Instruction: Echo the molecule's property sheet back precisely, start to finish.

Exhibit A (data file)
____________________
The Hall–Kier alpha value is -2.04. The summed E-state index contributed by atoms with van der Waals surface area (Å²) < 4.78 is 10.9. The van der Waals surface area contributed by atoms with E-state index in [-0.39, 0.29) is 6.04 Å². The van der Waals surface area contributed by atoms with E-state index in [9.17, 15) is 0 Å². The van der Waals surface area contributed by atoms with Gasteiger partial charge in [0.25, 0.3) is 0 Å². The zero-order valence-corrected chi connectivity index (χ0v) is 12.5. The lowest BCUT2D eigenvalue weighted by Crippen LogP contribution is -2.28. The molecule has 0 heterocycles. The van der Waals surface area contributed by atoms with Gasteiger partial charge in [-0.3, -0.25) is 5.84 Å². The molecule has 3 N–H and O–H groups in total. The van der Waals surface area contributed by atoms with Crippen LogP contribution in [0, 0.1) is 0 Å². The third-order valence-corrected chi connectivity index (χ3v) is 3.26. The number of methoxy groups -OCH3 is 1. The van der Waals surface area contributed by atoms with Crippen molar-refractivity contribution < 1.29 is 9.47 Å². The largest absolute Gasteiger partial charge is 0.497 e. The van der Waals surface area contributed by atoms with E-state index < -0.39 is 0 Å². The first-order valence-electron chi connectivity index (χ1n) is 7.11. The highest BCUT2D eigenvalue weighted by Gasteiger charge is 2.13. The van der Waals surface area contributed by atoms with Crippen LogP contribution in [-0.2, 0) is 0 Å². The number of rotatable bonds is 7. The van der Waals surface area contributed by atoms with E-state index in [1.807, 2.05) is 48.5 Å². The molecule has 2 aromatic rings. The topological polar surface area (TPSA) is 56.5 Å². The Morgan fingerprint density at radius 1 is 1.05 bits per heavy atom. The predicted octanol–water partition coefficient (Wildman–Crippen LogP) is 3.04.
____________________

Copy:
The Hall–Kier alpha value is -2.04. The summed E-state index contributed by atoms with van der Waals surface area (Å²) < 4.78 is 10.9. The van der Waals surface area contributed by atoms with E-state index in [-0.39, 0.29) is 6.04 Å². The van der Waals surface area contributed by atoms with E-state index in [9.17, 15) is 0 Å². The van der Waals surface area contributed by atoms with Gasteiger partial charge in [0.25, 0.3) is 0 Å². The zero-order valence-corrected chi connectivity index (χ0v) is 12.5. The lowest BCUT2D eigenvalue weighted by Crippen LogP contribution is -2.28. The molecule has 0 heterocycles. The van der Waals surface area contributed by atoms with Gasteiger partial charge in [-0.3, -0.25) is 5.84 Å². The molecule has 3 N–H and O–H groups in total. The van der Waals surface area contributed by atoms with Crippen LogP contribution in [0, 0.1) is 0 Å². The third-order valence-corrected chi connectivity index (χ3v) is 3.26. The number of methoxy groups -OCH3 is 1. The van der Waals surface area contributed by atoms with Crippen molar-refractivity contribution < 1.29 is 9.47 Å². The largest absolute Gasteiger partial charge is 0.497 e. The van der Waals surface area contributed by atoms with E-state index < -0.39 is 0 Å². The first-order valence-electron chi connectivity index (χ1n) is 7.11. The highest BCUT2D eigenvalue weighted by Gasteiger charge is 2.13. The van der Waals surface area contributed by atoms with Crippen LogP contribution in [-0.2, 0) is 0 Å². The number of rotatable bonds is 7. The van der Waals surface area contributed by atoms with E-state index in [1.807, 2.05) is 48.5 Å². The molecule has 2 aromatic rings. The topological polar surface area (TPSA) is 56.5 Å². The Morgan fingerprint density at radius 1 is 1.05 bits per heavy atom. The predicted octanol–water partition coefficient (Wildman–Crippen LogP) is 3.04.